I don’t much trust people who talk too much about the Book of Revelation. As I see it, that book and itsdream-like apocalyptic imagery is (at best) fuel for wild yet idle speculation under the cover of allegedly divine revelation.
I’ve heard that Luther had similar things to say on it. Here is Luther’s highly critical preface to Revelation:
Moreover he seems to me to be going much too far when he commends his own book so highly [Revelation 22]—indeed, more than any of the other sacred books do, though they are much more important—and threatens that if anyone takes away anything from it, God will take away from him, etc. Again, they are supposed to be blessed who keep what is written in this book; and yet no one knows what that is, to say nothing of keeping it. This is just the same as if we did not have the book at all. And there are many far better books available for us to keep.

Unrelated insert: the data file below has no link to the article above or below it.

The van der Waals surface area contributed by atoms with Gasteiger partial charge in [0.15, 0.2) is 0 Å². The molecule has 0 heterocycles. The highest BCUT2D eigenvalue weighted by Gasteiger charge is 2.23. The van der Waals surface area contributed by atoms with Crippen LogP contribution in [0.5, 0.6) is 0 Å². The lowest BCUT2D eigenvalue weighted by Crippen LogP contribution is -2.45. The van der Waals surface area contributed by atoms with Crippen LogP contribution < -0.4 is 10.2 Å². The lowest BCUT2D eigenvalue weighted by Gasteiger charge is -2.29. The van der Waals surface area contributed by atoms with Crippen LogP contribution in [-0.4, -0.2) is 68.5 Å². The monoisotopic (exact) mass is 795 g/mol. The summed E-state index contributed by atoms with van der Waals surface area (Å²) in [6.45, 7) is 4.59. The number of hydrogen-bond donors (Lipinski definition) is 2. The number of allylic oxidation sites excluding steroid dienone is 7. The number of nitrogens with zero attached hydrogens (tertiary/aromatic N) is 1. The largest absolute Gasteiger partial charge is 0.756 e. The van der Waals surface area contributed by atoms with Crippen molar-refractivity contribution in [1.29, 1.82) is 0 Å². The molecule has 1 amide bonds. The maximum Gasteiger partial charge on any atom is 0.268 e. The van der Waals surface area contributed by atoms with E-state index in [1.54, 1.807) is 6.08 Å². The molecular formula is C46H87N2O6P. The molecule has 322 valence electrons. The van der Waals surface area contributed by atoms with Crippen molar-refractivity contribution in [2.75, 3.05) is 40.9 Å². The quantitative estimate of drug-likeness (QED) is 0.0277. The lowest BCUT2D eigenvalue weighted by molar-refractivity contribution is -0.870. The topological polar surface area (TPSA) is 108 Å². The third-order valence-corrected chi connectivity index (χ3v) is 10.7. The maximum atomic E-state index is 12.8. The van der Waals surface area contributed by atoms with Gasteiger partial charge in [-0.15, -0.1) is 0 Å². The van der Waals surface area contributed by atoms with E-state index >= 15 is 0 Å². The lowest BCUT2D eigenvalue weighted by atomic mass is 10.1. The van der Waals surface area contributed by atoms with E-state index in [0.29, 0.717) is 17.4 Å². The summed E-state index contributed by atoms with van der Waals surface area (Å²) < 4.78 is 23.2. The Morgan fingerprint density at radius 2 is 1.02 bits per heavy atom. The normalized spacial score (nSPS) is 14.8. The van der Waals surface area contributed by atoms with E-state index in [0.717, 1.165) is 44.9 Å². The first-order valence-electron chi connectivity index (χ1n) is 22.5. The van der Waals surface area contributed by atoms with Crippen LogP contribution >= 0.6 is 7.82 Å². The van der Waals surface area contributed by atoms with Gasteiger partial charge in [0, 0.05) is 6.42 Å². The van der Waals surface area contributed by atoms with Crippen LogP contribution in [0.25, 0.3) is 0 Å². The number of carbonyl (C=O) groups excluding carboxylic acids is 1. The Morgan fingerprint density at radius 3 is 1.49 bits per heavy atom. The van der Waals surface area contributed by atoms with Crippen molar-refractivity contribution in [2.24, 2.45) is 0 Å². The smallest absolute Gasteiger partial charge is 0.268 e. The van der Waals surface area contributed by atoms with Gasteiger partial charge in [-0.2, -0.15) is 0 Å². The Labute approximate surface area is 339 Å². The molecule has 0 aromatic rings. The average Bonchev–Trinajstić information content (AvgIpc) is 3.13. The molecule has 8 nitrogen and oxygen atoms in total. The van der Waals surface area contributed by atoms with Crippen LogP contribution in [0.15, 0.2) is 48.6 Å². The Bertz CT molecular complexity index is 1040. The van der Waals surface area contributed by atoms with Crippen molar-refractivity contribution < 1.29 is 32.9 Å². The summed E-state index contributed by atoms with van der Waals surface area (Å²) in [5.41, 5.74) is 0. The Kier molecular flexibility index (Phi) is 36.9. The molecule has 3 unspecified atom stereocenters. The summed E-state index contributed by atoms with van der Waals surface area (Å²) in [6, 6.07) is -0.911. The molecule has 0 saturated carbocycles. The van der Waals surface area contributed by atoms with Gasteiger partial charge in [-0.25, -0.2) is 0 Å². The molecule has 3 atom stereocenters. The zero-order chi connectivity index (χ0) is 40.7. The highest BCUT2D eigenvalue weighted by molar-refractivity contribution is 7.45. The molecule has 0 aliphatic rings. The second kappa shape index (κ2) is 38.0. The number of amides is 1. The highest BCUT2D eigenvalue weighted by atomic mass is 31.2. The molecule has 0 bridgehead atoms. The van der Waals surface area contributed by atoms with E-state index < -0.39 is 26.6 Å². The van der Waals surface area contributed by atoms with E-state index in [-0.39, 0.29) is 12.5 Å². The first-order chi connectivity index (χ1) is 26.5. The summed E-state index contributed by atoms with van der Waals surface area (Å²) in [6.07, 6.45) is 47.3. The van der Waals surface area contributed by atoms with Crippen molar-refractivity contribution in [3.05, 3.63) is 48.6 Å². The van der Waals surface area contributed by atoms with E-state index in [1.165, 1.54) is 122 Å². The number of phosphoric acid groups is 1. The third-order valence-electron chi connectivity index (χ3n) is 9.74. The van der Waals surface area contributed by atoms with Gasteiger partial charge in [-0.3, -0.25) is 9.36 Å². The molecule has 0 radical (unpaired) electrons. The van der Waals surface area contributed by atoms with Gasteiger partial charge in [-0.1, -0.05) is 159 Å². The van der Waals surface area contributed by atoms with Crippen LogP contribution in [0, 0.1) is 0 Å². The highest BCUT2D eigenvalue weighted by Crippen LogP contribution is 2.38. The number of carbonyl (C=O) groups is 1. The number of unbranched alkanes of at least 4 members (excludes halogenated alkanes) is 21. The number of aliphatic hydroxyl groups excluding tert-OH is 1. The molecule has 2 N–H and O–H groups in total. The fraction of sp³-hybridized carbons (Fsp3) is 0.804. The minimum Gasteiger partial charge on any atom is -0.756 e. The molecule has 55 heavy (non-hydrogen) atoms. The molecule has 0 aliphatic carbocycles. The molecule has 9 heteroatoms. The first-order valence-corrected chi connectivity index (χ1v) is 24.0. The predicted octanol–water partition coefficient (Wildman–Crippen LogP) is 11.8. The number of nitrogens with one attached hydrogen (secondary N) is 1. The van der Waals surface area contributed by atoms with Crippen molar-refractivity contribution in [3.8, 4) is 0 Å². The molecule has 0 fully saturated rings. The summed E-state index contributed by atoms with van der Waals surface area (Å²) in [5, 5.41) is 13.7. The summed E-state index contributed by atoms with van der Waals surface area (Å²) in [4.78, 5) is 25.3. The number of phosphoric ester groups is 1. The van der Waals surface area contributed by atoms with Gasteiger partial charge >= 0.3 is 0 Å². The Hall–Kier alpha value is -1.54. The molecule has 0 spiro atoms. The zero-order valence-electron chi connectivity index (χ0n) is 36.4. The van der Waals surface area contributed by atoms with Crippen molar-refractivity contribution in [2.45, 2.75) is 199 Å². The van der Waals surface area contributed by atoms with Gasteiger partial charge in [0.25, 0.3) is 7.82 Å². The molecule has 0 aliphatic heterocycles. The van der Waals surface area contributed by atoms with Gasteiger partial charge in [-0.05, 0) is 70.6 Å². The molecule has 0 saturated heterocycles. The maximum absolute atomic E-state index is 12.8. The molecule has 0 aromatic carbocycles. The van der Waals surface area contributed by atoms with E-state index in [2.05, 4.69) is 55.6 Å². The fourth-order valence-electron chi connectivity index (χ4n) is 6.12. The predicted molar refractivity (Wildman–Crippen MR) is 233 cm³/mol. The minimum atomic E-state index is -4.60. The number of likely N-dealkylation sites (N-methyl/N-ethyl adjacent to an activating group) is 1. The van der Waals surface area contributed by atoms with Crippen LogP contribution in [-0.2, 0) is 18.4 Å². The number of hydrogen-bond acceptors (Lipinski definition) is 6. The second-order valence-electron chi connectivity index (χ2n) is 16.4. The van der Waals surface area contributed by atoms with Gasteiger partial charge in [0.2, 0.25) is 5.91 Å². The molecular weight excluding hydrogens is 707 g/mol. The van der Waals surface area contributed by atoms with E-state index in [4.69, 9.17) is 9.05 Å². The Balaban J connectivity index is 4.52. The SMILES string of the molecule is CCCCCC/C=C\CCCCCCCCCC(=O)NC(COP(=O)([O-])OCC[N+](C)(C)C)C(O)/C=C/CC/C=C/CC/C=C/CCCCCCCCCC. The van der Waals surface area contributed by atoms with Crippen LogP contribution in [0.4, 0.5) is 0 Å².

Many of the fathers also rejected this book a long time ago; although St. Jerome, to be sure, refers to it in exalted terms and says that it is above all praise and that there are as many mysteries in it as words. Still, Jerome cannot prove this at all, and his praise at numerous places is too generous.
Finally, let everyone think of it as his own spirit leads him. My spirit cannot accommodate itself to this book. For me this is reason enough not to think highly of it: Christ is neither taught nor known in it. But to teach Christ, this is the thing which an apostle is bound above all else to do; as Christ says in Acts 1[:8], “You shall be my witnesses.” Therefore I stick to the books which present Christ to me clearly and purely.